MoFPI is also encouraging organization of seminars, workshops, and conferences to exhibit opportunities in the food processing sector and ‘Make in India’ initiative in all fields including latest equipment and technologies. New policy initiatives such as ease of doing business, ‘Make in India’ and 100 per cent FDI policy in the manufacturing of food products and trading of food products manufactured/produced in India, will also help to bring latest technologies to this sector.




These various steps of MoFPI appears to have hit the target as many big foreign players have shown interest in shelling out more funds to spread their nexus across the country. Global retail giant Walmart has shown interest in putting their steps in India’s food processing sector. “Walmart is showing a lot of interest. Now we are hoping that they will come on their own and they will add to the growth story of food sector in this country,” said A K Srivastava, secretary, MoFPI.


The Walmart had earlier sailed their ship in India’s market to check the profit ratio. But that didn’t go well. Now the company believes that the new steps by the government will strike a right cord with them. Rajneesh Kumar, spokesperson, Walmart India, had described the FDI policy as “very progressive”. “We will study the policy document and then will decide how to go about it,” he said. The company is keen to sell food products directly to Indian consumers through brick-andmortar and online stores. “US retail giant Walmart and one of the world’s largest food companies based out of Brazil are interested in setting up stores in India following the government’s decision to allow 100% foreign direct investment in the marketing of locally-produced food items,” said Srivastava.


Tomasz Lukaszuk, Ambassador, Republic of Poland, said, “Many Polish companies look at the decision of allowing 100 per cent FDI in food products as a huge business opportunity. They want to take this relationship further by expanding collaborations and investing in food processing.”


Another US food company Cargill Inc. sees this move as a positive stroke and they want to spread their wings to other unexplored destinations across the country. It aims to double its branded consumer business in India by 2020 by doubling its retail reach to about 800,000 outlets and increase market share to become a national leader in the sunflower oil category. It will help the company to be among the top three leading brands in India.


Recently, during the launch of USA’s Foreign Direct Investment (FDI) Confidence Index, Wendy Cutler, who was the Acting Deputy US Trade Representative under Obama administration has appreciated Narendra Modi’s efforts to attract foreign investment in India. “India under Modi has emerged as among the favourite destinations for foreign investors.” “With the young skilled workforce, its growth rate that is going to surpass China for the coming years, as well as the market opening and deregulation undertaken by Prime Minister Narendra Modi, will make this a really important destination for foreign investment,” said Cutler.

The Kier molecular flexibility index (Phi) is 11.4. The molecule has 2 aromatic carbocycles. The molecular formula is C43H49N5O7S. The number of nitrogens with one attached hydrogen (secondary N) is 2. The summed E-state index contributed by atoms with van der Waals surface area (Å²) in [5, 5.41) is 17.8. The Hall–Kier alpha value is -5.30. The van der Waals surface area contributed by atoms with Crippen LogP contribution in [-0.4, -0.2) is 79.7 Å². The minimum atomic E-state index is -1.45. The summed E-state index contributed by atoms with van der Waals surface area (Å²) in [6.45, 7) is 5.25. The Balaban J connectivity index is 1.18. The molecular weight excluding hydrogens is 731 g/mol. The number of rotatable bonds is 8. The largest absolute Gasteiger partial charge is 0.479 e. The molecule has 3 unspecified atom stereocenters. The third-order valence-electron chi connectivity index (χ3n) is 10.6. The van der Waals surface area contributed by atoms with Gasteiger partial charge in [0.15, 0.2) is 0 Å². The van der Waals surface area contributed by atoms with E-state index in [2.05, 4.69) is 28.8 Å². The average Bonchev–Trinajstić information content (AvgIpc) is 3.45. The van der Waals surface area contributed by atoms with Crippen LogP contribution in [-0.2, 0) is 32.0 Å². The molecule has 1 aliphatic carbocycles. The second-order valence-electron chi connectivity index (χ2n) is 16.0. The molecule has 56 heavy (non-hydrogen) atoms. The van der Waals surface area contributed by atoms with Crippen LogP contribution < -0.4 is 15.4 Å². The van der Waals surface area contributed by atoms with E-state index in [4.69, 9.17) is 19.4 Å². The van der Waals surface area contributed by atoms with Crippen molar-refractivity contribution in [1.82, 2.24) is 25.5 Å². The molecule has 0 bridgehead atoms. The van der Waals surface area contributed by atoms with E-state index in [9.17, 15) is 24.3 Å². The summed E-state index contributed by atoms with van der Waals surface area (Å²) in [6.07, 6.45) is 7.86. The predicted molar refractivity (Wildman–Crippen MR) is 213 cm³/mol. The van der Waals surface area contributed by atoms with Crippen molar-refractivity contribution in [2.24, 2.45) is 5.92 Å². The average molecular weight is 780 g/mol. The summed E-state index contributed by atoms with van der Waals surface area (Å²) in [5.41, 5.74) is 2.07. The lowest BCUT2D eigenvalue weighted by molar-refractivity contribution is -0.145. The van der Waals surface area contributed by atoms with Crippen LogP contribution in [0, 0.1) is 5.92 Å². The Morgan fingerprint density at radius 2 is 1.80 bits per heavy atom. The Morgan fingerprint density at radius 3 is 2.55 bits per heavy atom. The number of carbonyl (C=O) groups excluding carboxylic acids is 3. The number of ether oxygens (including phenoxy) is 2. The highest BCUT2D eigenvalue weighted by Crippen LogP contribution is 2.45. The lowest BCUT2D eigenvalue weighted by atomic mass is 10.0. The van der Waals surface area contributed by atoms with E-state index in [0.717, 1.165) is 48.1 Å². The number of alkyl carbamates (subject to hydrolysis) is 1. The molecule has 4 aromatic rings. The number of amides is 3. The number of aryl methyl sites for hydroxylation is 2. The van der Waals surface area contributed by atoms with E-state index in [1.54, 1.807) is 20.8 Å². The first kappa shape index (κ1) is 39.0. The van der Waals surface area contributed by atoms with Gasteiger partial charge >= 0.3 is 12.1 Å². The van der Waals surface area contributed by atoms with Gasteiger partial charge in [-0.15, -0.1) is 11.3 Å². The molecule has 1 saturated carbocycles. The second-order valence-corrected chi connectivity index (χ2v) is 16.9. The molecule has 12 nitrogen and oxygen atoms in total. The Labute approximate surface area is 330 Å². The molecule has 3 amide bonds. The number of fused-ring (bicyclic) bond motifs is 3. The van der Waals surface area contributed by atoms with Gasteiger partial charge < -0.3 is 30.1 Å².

Commenting on the Chinese business environment, she said that things have changed. “The investment climate is getting worse in China. Companies are facing a lot of restrictions, whether it be licensing or approval process or favourable treatment of domestic competitors or requirements to share technology. We are hearing from our companies in China that their optimism is declining,” she said. Patting the government’s back, she said that India has transformed itself from a closed market to an open market which is commendable. “When you look at India, it is moving from a closed market to an open market.


The reforms that are being undertaken are perhaps not as ambitious as one would hope for. But under Prime Minister Modi, India is really under track towards the opening,” she further added. Sharing same views, Paul Laudicina, Chairman, Global Business Policy Council said that India has been proactively shifting its gears for foreign investment.


Compared to China, India has more youth which gives it upper hand over the neighbouring nation. In China, average manufacturing wages have tripled between 2006 and 2015. Another foreign company from Australia, Di Bella (Coffee Chain) has already cleared the air by narrating its expansion plans in India with the investment of Rs 67 crore. Uber is also moved by the new FDI norms and it is gearing up to launch its food delivery service, UberEATS in India with a massive investment across multiple cities. KKR & Co LP, the US-based private equity firm, plans to invest about Rs 520 crore (US$ 77.38 million) in dairy company Kwality Ltd, which will be used to strengthen its milk procurement infrastructure and increase processing capacity. India is expecting huge investment from countries such as USA, Malysia, Australia, Brazil and Canada.


Companies like Mondelez International, the US-based confectionery, food, and beverage major and PureCircle, a Malaysia-based natural sweetener producer has already announced their plans of investing of Rs 1,265 crore and 1300 crore respectively in Indian food market. Australian and Brazilian high commission have also welcomed the new FDI norms with open arms. Both the countries feel that this is a very huge opportunity for them to increase their trade with India. Since India is not only one of the biggest countries of Asia, but it also has second largest population which needs to be fed, so there is a plethora of prospects available here.




The online food ordering business in India is in its nascent stage, but it is witnessing exponential growth. The organised food business in India is worth US$ 48 billion, of which food delivery is valued at US$ 15 billion. With online food delivery players like FoodPanda, Zomato, TinyOwl and Swiggy building scale through partnerships, the organised food business has a huge potential and a promising future. The online food delivery industry grew at 150 per cent year-on-year with an estimated Gross Merchandise Value (GMV) of US$ 300 million in 2016.